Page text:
"USTR works closely with the public's representatives in Congress to conclude trade and investment agreements that benefit the American people and promote core U.S. values. Before it initiates negotiations to conclude broad, free trade agreements . . . USTR provides Congress and the public a written set of U.S. negotiating objectives. USTR consults extensively with key Congressional committees, interested Members of Congress, as well as with a wide range of trade advisory committees, both before the negotiations begin and after they are underway to solicit views and to keep them apprised as the negotiations progress."

This consultative process is not some pro forma exercise, either. Members of Congress have an extraordinary level of access to information regarding ongoing negotiations. It extends to the practice of providing "any Member of Congress access to classified negotiating documents and texts on request" -- the sort of access Canadian parliamentarians can only dream about.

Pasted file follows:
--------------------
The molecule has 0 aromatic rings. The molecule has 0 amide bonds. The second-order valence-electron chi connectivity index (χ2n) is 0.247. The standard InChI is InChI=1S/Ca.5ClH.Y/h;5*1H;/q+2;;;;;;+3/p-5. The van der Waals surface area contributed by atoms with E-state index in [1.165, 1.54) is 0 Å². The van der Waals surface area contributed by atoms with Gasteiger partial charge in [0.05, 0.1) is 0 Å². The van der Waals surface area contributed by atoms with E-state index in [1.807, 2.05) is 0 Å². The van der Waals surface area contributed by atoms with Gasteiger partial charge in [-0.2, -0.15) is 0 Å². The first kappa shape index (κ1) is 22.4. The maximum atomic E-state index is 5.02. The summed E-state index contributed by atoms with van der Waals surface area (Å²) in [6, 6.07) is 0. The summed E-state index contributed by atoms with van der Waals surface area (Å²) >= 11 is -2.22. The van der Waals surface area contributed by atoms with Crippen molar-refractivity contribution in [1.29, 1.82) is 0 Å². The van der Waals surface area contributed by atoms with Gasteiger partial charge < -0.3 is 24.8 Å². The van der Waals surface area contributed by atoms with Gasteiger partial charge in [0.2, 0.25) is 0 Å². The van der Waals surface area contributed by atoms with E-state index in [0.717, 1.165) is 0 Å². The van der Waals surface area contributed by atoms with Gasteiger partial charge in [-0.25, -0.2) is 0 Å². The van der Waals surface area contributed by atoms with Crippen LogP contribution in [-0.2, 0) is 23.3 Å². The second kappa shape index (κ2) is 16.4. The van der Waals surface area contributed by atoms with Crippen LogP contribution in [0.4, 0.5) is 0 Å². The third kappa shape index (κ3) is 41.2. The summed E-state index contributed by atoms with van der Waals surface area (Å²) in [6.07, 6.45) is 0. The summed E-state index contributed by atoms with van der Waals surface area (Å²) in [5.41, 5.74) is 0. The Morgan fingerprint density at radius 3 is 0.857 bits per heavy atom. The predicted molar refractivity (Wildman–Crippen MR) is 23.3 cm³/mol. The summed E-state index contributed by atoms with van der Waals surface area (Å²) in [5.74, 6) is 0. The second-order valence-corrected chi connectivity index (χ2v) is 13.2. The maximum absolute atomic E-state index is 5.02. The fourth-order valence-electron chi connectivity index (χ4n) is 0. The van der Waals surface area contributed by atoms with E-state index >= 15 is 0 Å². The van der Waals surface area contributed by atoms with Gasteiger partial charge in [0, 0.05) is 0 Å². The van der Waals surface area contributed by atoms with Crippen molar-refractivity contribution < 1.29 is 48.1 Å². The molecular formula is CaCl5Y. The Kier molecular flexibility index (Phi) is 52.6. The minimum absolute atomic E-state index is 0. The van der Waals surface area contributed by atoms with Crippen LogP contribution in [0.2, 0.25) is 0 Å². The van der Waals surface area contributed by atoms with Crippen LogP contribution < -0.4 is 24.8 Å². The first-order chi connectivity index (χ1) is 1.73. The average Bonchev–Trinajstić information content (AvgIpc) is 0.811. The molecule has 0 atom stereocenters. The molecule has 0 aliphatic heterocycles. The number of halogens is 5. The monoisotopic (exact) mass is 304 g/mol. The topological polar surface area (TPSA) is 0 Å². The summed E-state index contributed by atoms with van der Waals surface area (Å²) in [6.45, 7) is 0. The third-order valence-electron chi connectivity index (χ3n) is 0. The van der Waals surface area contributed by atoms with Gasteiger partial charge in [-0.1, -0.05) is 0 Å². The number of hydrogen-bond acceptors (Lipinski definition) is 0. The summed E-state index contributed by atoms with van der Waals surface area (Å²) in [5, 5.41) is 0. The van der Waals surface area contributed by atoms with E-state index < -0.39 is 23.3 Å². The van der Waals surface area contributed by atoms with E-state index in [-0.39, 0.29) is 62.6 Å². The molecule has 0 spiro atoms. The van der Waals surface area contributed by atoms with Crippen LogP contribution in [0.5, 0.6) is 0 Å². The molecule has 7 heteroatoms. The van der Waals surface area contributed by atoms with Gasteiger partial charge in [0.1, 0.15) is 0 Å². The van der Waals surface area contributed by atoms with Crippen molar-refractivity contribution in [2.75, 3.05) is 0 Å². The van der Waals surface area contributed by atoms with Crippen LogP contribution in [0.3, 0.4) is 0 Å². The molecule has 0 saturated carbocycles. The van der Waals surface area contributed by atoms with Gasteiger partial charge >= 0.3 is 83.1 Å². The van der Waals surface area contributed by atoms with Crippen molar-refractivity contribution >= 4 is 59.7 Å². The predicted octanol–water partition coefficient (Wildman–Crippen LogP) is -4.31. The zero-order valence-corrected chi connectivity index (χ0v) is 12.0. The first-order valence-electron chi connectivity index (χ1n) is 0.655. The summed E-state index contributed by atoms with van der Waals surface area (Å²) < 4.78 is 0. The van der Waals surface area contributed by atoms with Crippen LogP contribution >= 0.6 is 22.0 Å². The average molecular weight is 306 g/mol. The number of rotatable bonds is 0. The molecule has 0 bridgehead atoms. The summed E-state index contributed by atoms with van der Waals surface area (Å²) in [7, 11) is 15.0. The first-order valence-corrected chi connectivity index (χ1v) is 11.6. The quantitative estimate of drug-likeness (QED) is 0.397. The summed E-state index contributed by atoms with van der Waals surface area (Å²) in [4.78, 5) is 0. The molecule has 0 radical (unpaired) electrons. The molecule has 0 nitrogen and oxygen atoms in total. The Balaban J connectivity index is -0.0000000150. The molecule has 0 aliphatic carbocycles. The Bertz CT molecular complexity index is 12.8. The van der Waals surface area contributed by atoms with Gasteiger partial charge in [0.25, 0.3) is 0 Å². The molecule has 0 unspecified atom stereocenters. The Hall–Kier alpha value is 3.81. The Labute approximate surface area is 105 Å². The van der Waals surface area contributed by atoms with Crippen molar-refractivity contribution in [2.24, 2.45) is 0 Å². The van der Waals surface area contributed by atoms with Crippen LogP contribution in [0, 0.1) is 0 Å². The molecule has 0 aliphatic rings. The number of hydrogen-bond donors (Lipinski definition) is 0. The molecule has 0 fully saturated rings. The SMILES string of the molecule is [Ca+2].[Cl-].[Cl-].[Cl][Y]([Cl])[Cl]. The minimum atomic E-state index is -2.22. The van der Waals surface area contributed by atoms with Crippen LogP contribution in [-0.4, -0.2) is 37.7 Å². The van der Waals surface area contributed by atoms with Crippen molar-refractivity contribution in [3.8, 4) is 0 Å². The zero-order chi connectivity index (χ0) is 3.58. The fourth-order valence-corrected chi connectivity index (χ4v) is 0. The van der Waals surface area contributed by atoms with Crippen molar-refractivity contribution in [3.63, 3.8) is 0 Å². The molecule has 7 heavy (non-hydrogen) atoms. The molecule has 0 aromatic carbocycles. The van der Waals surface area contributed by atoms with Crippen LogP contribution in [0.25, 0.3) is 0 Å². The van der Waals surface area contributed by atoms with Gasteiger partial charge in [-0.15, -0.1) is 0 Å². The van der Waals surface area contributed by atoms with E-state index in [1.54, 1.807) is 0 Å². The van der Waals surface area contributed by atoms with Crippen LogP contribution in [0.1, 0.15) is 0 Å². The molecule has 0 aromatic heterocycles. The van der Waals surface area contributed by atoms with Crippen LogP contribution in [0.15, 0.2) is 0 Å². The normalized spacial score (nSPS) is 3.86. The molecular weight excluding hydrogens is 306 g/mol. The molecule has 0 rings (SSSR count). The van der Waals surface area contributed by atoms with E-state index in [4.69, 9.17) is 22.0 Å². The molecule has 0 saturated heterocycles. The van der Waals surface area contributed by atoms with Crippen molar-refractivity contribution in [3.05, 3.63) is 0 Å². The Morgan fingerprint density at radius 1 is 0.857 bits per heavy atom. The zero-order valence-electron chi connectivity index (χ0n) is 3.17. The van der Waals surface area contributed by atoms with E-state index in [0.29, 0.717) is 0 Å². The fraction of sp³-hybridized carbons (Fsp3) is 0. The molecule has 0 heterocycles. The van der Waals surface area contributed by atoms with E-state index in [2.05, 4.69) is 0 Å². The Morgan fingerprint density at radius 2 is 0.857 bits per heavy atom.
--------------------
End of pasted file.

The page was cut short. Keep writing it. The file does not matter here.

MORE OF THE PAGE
In addition, Congress has an Oversight Group consisting of members of both Senate and House committees responsible for the laws affected by free trade agreements. The Office of the Trade Representative consults with this group regularly on proposed trade deals while they are being negotiated with a view to preventing problems before they arise, rather than presenting a fait accompli at the end of the process. Again, to quote the USTR site:

"The often daily communication between USTR and Congressional staffs demonstrates the premium USTR has placed on conducting . . . negotiations with input from those elected to represent Americans' interests in Washington."

Other countries have also managed, unlike Canada, to incorporate legislators into the treaty-making process (of which free trade agreements are a form). In Australia -- which shares the same Westminster-based system as Canada -- there exists a Joint Standing Committee on Treaties. This committee, comprised of members of the House of Representatives and the Senate, has the mandate to examine issues related to all treaties (including trade agreements), regardless of the stage of negotiations. Similarly, both houses of the South African Parliament must approve all treaties before ratification, even if no enabling legislation is required.